• I have chronic migraines.
  • I'm an extreme night owl. Really, really extreme. I often see dawn before I fall asleep, even in Winter. I'm much more performant at night than during the day, and I would make a very bad day shift worker. It was terrible when I was a student. I have to take melatonin daily if I want to force my circadian cycle for a while. I'm not the only one in the family with that weird cycle.
  • I suffered from social anxiety disorder before (gone much better now) and I still have a few specific phobias. Complex PTSD with the nightmares and panic attacks (thanks mum for this).
  • I have low blood pressure. I take midodrine for that, it works fine.
  • I took paroxetine for my social anxiety disorder, and after one year of very hard withdrawal, I've suffered from SSRI discontinuation syndrome for 4 years now. Hello crying for nothing, brain zaps and memory loss, hands shaking like crazy...
  • My hormones are weird. I took cyproterone during many years, and I have to take levothyroxine too.
  • I suffer from gluten intolerance, certainly coeliac, very strongly suspected by both doctors and me because of severe digestive symptoms and malabsorption but which can't be officially diagnosed because I can't bear a 3-month gluten challenge before the biopsy.
  • I'm also diagnosed with pancreatitis attacks, apparently related to the gluten intolerance because these two started at the same time, just after gallbladder surgery, but no one knows the exact cause (CT scans don't show where it comes from). It's the most painful thing that I've ever known by far, it's pure horror (and I've known quite a few very painful things, but pancreatitis makes anything else feel like little scratches in comparison) to the point where morphine doesn't do much against the pain, it even makes my attacks worse.


 

 

Wow, now I sound like a complete hypochondriac now xD

 

@Sentient Android Synesthesia can be a disability, when it's extreme. That type is rare but it can also be a symptom of disabling neurological disorders and even cause some kind of sensory overload.

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17 hours ago, Jade said:

Ugh, that sounds awful. Antidepressants suuuuuck. (They worsened my psychosis big time.)

Is that a common problem with psychosis and anti-depressants?

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8 hours ago, RedNeko said:

Is that a common problem with psychosis and anti-depressants?

It really depends on the person, and the type of disorder you have. Bipolar disorder is often misdiagnosed, and as such, treated with the wrong types of medication. It is a risk with all anti-depressants though. One of the side-effects can be suicidal thoughts, so it's mostly just a frustrating process of elimination. "Okay, I can't take this, so I'll try this one."

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8 hours ago, Rising Sun said:

I'm an extreme night owl. Really, really extreme. I often see dawn before I fall asleep, even in Winter. I'm much more performant at night than during the day, and I would make a very bad day shift worker. It was terrible when I was a student. I have to take melatonin daily if I want to force my circadian cycle for a while. I'm not the only one in the family with that weird cycle.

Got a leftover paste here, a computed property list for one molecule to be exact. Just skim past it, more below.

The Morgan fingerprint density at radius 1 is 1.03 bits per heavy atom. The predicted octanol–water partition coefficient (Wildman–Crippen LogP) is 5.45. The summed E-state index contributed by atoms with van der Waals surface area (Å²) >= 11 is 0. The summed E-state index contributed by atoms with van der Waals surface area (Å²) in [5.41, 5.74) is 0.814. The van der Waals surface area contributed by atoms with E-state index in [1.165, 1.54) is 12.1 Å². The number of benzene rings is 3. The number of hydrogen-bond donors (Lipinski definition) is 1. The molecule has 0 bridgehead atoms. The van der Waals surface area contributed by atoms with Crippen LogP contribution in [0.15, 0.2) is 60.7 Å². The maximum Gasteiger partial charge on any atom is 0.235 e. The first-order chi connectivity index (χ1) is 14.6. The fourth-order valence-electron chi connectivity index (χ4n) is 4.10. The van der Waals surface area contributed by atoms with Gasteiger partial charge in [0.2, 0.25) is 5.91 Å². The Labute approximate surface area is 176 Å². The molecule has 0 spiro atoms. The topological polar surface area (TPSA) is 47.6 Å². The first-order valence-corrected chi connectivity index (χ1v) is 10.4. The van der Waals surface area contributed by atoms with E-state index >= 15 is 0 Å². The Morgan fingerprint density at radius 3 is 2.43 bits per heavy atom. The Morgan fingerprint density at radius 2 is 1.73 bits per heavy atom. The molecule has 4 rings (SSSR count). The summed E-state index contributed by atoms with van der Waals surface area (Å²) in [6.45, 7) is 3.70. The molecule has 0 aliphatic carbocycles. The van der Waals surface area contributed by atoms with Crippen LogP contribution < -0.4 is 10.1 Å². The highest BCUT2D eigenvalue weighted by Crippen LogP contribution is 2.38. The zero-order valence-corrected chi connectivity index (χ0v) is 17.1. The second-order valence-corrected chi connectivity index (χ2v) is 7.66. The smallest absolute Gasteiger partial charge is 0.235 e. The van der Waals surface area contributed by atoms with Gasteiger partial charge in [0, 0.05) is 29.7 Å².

OMG you just described my sleep issues perfectly. Do you find that it stays steadily like that if you let it? I ask because part of my issue seems to be that my internal clock is out of wack and seems to run on more of a 25 or 26 hour cycle. but if it settles it heads to being up at night, it is 5"30am right now xD Melatonin is amazing, and student hours suck xD

8 hours ago, Rising Sun said:

and I have to take levothyroxine too.

Me too! It isn;t so bad, although I dunno if it would be worse interacting with the other issues? The main annoyance is that its one of those things we'll have to take forever. I have had one interesting side effect, may be mild TMI



My periods have stopped, for the last few months I haven't had one at all. In the short term I am unconcerned because the doctor says it is fine. And no one can guarantee they aren't pregnant quite like a repulsed aro ace xD But I hope it comes back eventually because I want kids one day :)

 

Gently hugs poor Rising Sun

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@Ace-TheTimelordsCompanion My circadian cycle fluctuates a bit. I have to be careful to not stay up too late but when I'm nocturnal, I can still find sleep much more easily at 5 am and later. So I think it must be 25 hours long as well, but at least it's much easier to force if I go to bed at my preferred time. My body is much more receptive to sleep at that time just after dawn. I practically can't force it to sleep between 10 pm and 4 am, even if I'm exhausted.

With levothyroxine, you should on the contrary have normal periods again. They're supposed to stop if you don't have enough levothyroxine. Some people feel better with lower TSH, whatever doctors say, personally I feel best with about 0.5, right now it's slightly above 1 and I feel like a vegetable. Be careful about early menopause, it's likely to happen with a weak thyroid, don't wait too long if you want to be sure to be fertile the day you want to get pregnant... I hope for you that you won't have that problem.

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I had a normal circadian rhythm until 2012 when I switched to night shifts. Nowadays, I can hardly fall asleep on time without melatonin 9_9 @Rising Sun@Ace-TheTimelordsCompanion - it's not as dramatic as your cases, though :hugs: